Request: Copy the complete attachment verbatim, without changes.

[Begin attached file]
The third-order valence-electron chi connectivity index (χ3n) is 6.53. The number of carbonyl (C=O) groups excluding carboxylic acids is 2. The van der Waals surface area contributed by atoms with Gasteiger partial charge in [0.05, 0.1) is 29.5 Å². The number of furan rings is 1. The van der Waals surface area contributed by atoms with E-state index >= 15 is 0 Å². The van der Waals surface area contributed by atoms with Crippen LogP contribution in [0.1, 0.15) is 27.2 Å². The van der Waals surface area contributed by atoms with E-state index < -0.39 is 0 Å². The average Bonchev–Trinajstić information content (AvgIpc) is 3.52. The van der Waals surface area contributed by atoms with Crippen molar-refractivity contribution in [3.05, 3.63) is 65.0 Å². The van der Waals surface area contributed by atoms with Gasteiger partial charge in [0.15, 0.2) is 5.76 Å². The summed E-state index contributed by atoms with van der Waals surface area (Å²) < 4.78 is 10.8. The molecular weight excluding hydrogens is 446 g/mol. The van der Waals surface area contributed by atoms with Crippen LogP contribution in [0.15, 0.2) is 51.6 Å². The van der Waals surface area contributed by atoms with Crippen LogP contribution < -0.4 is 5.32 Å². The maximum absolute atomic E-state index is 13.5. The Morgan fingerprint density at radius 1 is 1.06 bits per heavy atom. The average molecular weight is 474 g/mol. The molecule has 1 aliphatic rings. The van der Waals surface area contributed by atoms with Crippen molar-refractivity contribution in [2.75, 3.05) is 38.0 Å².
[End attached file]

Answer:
The third-order valence-electron chi connectivity index (χ3n) is 6.53. The number of carbonyl (C=O) groups excluding carboxylic acids is 2. The van der Waals surface area contributed by atoms with Gasteiger partial charge in [0.05, 0.1) is 29.5 Å². The number of furan rings is 1. The van der Waals surface area contributed by atoms with E-state index >= 15 is 0 Å². The van der Waals surface area contributed by atoms with Crippen LogP contribution in [0.1, 0.15) is 27.2 Å². The van der Waals surface area contributed by atoms with E-state index < -0.39 is 0 Å². The average Bonchev–Trinajstić information content (AvgIpc) is 3.52. The van der Waals surface area contributed by atoms with Crippen molar-refractivity contribution in [3.05, 3.63) is 65.0 Å². The van der Waals surface area contributed by atoms with Gasteiger partial charge in [0.15, 0.2) is 5.76 Å². The summed E-state index contributed by atoms with van der Waals surface area (Å²) < 4.78 is 10.8. The molecular weight excluding hydrogens is 446 g/mol. The van der Waals surface area contributed by atoms with Crippen LogP contribution in [0.15, 0.2) is 51.6 Å². The van der Waals surface area contributed by atoms with Crippen LogP contribution < -0.4 is 5.32 Å². The maximum absolute atomic E-state index is 13.5. The Morgan fingerprint density at radius 1 is 1.06 bits per heavy atom. The average molecular weight is 474 g/mol. The molecule has 1 aliphatic rings. The van der Waals surface area contributed by atoms with Crippen molar-refractivity contribution in [2.75, 3.05) is 38.0 Å².